Definitions for "Temporary Injunction"
Any action that is prohibited in the short-term by a court order, until another trial or court action has been taken.
A court order that requires some action to be taken, or some party to refrain from taking action, until the court decides whether to issue a permanent injunction.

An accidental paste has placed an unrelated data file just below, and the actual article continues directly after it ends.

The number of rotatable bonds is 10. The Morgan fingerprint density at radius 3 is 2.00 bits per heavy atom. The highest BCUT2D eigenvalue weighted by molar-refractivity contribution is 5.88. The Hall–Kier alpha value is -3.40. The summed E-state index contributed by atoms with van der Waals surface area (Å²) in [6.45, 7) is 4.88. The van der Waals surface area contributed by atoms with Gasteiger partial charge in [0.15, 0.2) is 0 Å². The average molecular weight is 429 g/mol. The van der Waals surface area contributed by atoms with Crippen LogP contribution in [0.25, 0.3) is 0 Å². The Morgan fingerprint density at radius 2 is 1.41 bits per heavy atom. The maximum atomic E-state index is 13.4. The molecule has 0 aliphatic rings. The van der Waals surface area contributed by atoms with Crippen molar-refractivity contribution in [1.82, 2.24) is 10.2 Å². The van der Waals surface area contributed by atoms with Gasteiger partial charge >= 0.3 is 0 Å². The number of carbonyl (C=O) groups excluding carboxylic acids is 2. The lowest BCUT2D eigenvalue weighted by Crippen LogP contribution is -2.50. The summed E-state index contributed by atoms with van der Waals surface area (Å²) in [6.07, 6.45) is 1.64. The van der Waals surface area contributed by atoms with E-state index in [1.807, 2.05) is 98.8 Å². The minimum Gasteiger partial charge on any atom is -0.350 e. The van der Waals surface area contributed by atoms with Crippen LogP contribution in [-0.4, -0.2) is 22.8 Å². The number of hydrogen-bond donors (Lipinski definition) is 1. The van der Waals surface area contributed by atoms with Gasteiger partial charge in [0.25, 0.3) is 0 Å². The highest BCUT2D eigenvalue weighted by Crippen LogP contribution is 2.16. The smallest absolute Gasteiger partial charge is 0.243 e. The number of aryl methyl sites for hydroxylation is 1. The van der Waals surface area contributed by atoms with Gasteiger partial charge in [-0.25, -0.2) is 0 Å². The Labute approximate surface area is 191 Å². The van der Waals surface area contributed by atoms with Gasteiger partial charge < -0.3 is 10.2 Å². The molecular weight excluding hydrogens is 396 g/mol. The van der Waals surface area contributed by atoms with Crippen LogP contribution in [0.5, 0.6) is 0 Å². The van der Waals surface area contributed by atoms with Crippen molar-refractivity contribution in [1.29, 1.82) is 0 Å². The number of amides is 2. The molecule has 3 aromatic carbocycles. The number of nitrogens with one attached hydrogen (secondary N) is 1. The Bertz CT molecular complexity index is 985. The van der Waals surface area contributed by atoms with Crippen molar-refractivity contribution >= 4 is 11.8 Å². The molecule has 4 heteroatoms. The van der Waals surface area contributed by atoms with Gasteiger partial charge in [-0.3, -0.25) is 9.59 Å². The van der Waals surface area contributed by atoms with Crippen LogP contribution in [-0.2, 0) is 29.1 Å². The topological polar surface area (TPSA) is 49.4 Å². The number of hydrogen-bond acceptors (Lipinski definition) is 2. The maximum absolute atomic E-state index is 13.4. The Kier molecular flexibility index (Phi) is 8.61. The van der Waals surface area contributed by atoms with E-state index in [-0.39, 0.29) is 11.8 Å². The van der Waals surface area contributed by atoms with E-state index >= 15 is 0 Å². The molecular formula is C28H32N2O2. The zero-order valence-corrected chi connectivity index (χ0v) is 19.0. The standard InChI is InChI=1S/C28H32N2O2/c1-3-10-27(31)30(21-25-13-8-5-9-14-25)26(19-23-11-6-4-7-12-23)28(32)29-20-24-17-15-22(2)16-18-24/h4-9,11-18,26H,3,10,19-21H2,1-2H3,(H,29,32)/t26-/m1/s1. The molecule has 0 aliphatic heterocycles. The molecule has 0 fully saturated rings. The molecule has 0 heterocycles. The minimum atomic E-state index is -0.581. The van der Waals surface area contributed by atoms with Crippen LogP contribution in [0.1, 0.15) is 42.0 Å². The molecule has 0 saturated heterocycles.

A temporary injunction is issued under the law governing civil protection to prevent a party involved in a civil lawsuit, which normally takes several months before reaching a final ruling, from suffering considerable damage in the meantime. Requesting a temporary injunction only requires the submission of materials explaining the demand, without demonstrating evidence as extensive as that required for regular rulings. A court hears both sides' claims behind closed doors at least once before issuing its ruling. In issuing the order of a temporary injunction, the court decides that the perceived damage is too substantial to be financially compensated. Both sides can appeal a district court's decision regarding a temporary injunction to a high court, and then to the Supreme Court. But cases normally stop at a high court because the scope of the Supreme Court's judgment is limited to such matters as constitutional violations.